It has been hard to take talk of the Patriots-Jets “rivalry” seriously because when you use that term in sports the implicit assumption is that both teams are consistently good and that each team has won its share of head-to-head matchups over the years. As realistic Jets fans have to glumly admit, their team has not been very good in recent seasons and that as long as Tom Brady has been the Patriots QB, which goes back to 2001, the Jets have come out on the short end of the final score. Saying that the Jets have a rivalry with the Patriots is akin to saying that the Washington Generals have one with the Harlem Globetrotters.
Perhaps it was Sunday’s unusually warm weather for late December that inspired the Jets to do something rare –beating Tom Brady and the New England Patriots. More importantly it kept their playoff hopes alive.
It wasn’t easy as the Jets watched a late third quarter 17-3 lead evaporate as the legendary Pats QB led a typical Bradyesque late 4th quarter drive to tie the game at 20-20. The Jets, unlike what has happened in past years, did not wilt and wound up winning in overtime as QB Ryan Fitzpatrick hit wide receiver Eric Decker with a 6-yard touchdown pass.
Just as the victorious Jets were walking off the MetLife Stadium field they received extra good news as they learned that the Baltimore Ravens upset the Pittsburgh Steelers, one of their wildcard competitors, 20-17. Until that moment, the Jets did not control their own fate because the tie-breaker rules were not in their favor.
It now comes down to this: if the Jets can beat the Buffalo Bills next Sunday they will be in the American Football Conference playoffs for the first time in five years. Jets fans would be wise to call JetBlue which has frequent flights to Buffalo.
It won’t be easy. The Jets have had trouble winning in Buffalo going back to the Joe Namath era. The Bills head coach is Rex Ryan who held that position with the Jets for the previous six seasons until he was fired a year ago and was succeeded by Todd Bowles who has done a terrific job.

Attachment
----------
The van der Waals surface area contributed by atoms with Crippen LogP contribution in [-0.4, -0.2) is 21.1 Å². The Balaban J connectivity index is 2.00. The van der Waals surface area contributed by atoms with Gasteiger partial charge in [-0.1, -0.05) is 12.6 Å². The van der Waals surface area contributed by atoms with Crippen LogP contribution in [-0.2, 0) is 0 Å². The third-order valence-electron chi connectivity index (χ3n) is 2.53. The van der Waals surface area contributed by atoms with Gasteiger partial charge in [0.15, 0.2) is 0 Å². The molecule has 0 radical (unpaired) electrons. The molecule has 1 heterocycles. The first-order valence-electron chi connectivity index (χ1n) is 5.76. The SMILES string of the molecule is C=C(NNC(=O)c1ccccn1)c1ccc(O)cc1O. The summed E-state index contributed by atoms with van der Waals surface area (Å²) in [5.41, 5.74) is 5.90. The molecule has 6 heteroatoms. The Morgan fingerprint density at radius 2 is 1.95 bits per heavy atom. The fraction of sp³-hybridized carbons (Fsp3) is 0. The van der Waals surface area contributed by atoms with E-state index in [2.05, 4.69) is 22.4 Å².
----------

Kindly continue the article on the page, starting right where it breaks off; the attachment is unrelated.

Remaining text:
The conventional wisdom this past summer was that the Bills would have a far better season than the Jets would. Of course no one foresaw that Ryan Fitzpatrick would provide the leadership at quarterback that was missing with Geno Smith.
Rex Ryan would derive understandable satisfaction keeping his old team out of the AFC playoffs but frankly he has bigger worries. Rex practically guaranteed the Bills’ playoff drought would end this season but it continues. He came to Buffalo with a reputation of being a defensive genius but the Bills’ defense has been subpar. That’s a key reason for their continued also-ran status.
The sixth annual New Era Pinstripe Bowl played last Saturday at Yankee Stadium was an exciting affair as Duke beat Indiana University in overtime, 44-41.
The announced attendance was 37,218 which was about 10,000 less than last year when Penn State beat Boston College 31-30 also in overtime. It should be pointed out that both of those universities are within one-day driving distance of New York which was not the case with either of these two participating institutions.
There is little doubt though that this year’s game had a positive effect for the city’s economy as the visitors from North Carolina and Indiana spent millions on hotel rooms, restaurants, taxis, mass transit, and points of interest of which there is no shortage of course in our town. The game was broadcast nationally on ABC which also helps New York tourism.